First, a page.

What to Do if You’re Sued? I Couldn’t Have Said it Better Myself . . .

. . . so I won’t.  Instead, I’ll direct you to this blog post, So Your Business Has Been Sued:  Now What?  It provides an excellent general overview of the steps to take should your business be sued, to which I would like to add the following.

First, while a lawsuit may sometimes take a business owner completely by surprise, there are often plenty of warning signs that a lawsuit may be on its way.  A demand letter from a vendor, subcontractor, customer or client, for example, may include the threat of litigation should an issue not be resolved.  As explained in the referenced blog post, it is important to notify your insurer(s) when you are served with a lawsuit, but it may also be important to notify an insurer of threatened legal action even before you are served.  This is particularly true if the insurance policy in question provides coverage on a claims made basis (such as an errors and omissions policy).  Engage counsel early to advise not only when to notify your insurers, but how.  On this point, I must say that I disagree with the cited blog post’s advice that you should be relying on your insurance broker to determine whether there may be insurance coverage, and to handle notifying your insurer(s) of the lawsuit.  Your attorney should be making the coverage analysis.  And, regarding the “how” of tendering a claim or suit to an insurer for defense, sending it to your broker may not constitute notification to the insurer (unless your broker is the insurer’s agent – and agents and brokers are not the same thing), and may not satisfy your insurance policy’s notice provisions and requirements.

Something the cited blog post doesn’t mention is what you can expect your insurer’s response to be.  Upon notifying an insurer of a claim made or lawsuit filed against you, you will at some point receive a letter from your insurer explaining the coverage your insurance policy may provide for your defense, and any qualifications or limitations there may be on that coverage.  Attorneys call this a reservation of rights letter, although the insurance company will most likely not put that at the top of the letter.  Instead, you will receive a relatively lengthy letter from an in-house claims representative or coverage attorney, or from your insurer’s outside legal counsel (in other words, a letter on legal letterhead).  Receipt of such a letter is a “heads up” to you that the insurer is contesting coverage.  Don’t ignore a reservation of rights letter, because it is a genuine “red flag”.  Instead, consult an attorney with knowledge about insurance coverage, to determine if there are grounds to disagree with the position your insurer has taken, and to decide what steps should be taken if there are grounds for disagreement.  This is important, for several reasons.  First, while generally the insurer has the right to pick your defense attorney, control the defense, and determine whether to settle the case and if so for how much, the insurer’s reservation of rights may give you important rights to select your own defense counsel and control your defense (attorneys in California refer to this as Cumis rights).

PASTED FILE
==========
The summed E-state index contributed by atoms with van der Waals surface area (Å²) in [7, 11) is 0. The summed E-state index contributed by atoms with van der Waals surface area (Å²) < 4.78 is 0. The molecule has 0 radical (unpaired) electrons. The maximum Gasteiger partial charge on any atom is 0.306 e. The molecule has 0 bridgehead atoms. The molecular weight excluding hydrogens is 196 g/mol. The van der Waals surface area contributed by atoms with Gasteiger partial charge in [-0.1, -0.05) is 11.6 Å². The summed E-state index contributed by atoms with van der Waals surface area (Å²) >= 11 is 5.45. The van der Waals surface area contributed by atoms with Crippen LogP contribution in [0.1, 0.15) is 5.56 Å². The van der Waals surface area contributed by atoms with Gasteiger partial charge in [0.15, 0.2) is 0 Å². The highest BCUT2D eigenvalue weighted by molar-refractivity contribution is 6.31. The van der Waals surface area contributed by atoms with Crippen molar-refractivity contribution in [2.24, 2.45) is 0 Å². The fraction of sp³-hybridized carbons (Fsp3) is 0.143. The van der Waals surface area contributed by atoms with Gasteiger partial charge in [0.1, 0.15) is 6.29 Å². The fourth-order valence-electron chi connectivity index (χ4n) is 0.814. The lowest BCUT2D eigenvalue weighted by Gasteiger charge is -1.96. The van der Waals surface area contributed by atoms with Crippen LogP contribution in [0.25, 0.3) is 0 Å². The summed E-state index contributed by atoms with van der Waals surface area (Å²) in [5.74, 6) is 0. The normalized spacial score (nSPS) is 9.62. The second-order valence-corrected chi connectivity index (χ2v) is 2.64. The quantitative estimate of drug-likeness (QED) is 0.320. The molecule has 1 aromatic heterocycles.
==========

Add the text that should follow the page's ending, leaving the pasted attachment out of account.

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2 CommentsLeave a comment

  1. To discuss possible coverage with your agent vs. an attorney really depends on a variety of circumstances.
    If the claim is related to payments related to change orders, an agent can quickly tell you (without charging you for the 6 minute phone call) that there is no coverage under an insurance policy for that. If it is a simple slip and fall, once again, a competent agent can determine if there is coverage. If the claim is relating to a construction defect, bringing in “proper” counsel is key to presenting the claim to the insurance company so that coverage may be afforded (especially in states like PA where construction defect claims may be legally denied). “Proper” counsel is not a generalist or Joe Lawyer down the street. They are specialists in defense and they know their value and charge well for it.

    • I think that is certainly generally true. I must admit, however, that over the years I have seen more than a few coverage issues arise due to improper tender by an insurance agent or broker. A few of the worst cases (for the insureds, and potentially for the agent/broker and his/her E&O carrier) were a third party claim submitted as a first party claim, and a lawsuit which was not tendered to all of the insurers potentially on the risk. I’ve also seen mistakes made by both an insured’s general counsel and an insured’s defense counsel, who failed to identify older insurance policies (which the current broker was not aware of and the insured didn’t think to mention) to which a tender of defense should have been submitted, leaving one insured without coverage at all and another insured without adequate coverage. Those attorneys could have avoided malpractice liability had they consulted with a coverage attorney, or advised their clients to.


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